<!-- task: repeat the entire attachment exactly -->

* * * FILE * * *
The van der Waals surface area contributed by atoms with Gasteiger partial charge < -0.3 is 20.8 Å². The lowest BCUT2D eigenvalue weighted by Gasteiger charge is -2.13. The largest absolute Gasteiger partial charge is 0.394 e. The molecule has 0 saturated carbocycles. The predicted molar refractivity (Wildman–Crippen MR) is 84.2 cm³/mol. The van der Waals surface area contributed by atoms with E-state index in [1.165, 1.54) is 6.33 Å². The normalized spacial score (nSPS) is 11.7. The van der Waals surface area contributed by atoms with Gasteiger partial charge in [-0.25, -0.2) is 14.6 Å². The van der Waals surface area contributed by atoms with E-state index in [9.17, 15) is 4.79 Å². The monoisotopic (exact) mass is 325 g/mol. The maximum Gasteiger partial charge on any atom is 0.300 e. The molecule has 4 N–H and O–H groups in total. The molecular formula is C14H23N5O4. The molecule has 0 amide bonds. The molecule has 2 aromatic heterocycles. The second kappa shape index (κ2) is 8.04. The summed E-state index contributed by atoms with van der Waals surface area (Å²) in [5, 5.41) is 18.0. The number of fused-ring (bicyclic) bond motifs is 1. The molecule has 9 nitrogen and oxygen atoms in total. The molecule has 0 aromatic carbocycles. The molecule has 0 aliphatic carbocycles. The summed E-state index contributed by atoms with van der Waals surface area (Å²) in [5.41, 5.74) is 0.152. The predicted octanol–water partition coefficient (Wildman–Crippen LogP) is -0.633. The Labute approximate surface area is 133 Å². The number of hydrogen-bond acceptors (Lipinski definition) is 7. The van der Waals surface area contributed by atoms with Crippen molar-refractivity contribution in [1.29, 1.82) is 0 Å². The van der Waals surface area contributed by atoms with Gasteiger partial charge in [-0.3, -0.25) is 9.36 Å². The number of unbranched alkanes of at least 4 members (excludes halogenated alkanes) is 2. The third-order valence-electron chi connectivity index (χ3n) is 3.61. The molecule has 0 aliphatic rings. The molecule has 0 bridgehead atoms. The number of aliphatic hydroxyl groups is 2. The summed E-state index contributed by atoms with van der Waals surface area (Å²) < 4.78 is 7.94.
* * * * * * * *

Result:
The van der Waals surface area contributed by atoms with Gasteiger partial charge < -0.3 is 20.8 Å². The lowest BCUT2D eigenvalue weighted by Gasteiger charge is -2.13. The largest absolute Gasteiger partial charge is 0.394 e. The molecule has 0 saturated carbocycles. The predicted molar refractivity (Wildman–Crippen MR) is 84.2 cm³/mol. The van der Waals surface area contributed by atoms with E-state index in [1.165, 1.54) is 6.33 Å². The normalized spacial score (nSPS) is 11.7. The van der Waals surface area contributed by atoms with Gasteiger partial charge in [-0.25, -0.2) is 14.6 Å². The van der Waals surface area contributed by atoms with E-state index in [9.17, 15) is 4.79 Å². The monoisotopic (exact) mass is 325 g/mol. The maximum Gasteiger partial charge on any atom is 0.300 e. The molecule has 4 N–H and O–H groups in total. The molecular formula is C14H23N5O4. The molecule has 0 amide bonds. The molecule has 2 aromatic heterocycles. The second kappa shape index (κ2) is 8.04. The summed E-state index contributed by atoms with van der Waals surface area (Å²) in [5, 5.41) is 18.0. The number of fused-ring (bicyclic) bond motifs is 1. The molecule has 9 nitrogen and oxygen atoms in total. The molecule has 0 aromatic carbocycles. The molecule has 0 aliphatic carbocycles. The summed E-state index contributed by atoms with van der Waals surface area (Å²) in [5.41, 5.74) is 0.152. The predicted octanol–water partition coefficient (Wildman–Crippen LogP) is -0.633. The Labute approximate surface area is 133 Å². The number of hydrogen-bond acceptors (Lipinski definition) is 7. The van der Waals surface area contributed by atoms with Crippen molar-refractivity contribution in [1.29, 1.82) is 0 Å². The van der Waals surface area contributed by atoms with Gasteiger partial charge in [-0.3, -0.25) is 9.36 Å². The number of unbranched alkanes of at least 4 members (excludes halogenated alkanes) is 2. The third-order valence-electron chi connectivity index (χ3n) is 3.61. The molecule has 0 aliphatic rings. The molecule has 0 bridgehead atoms. The number of aliphatic hydroxyl groups is 2. The summed E-state index contributed by atoms with van der Waals surface area (Å²) < 4.78 is 7.94.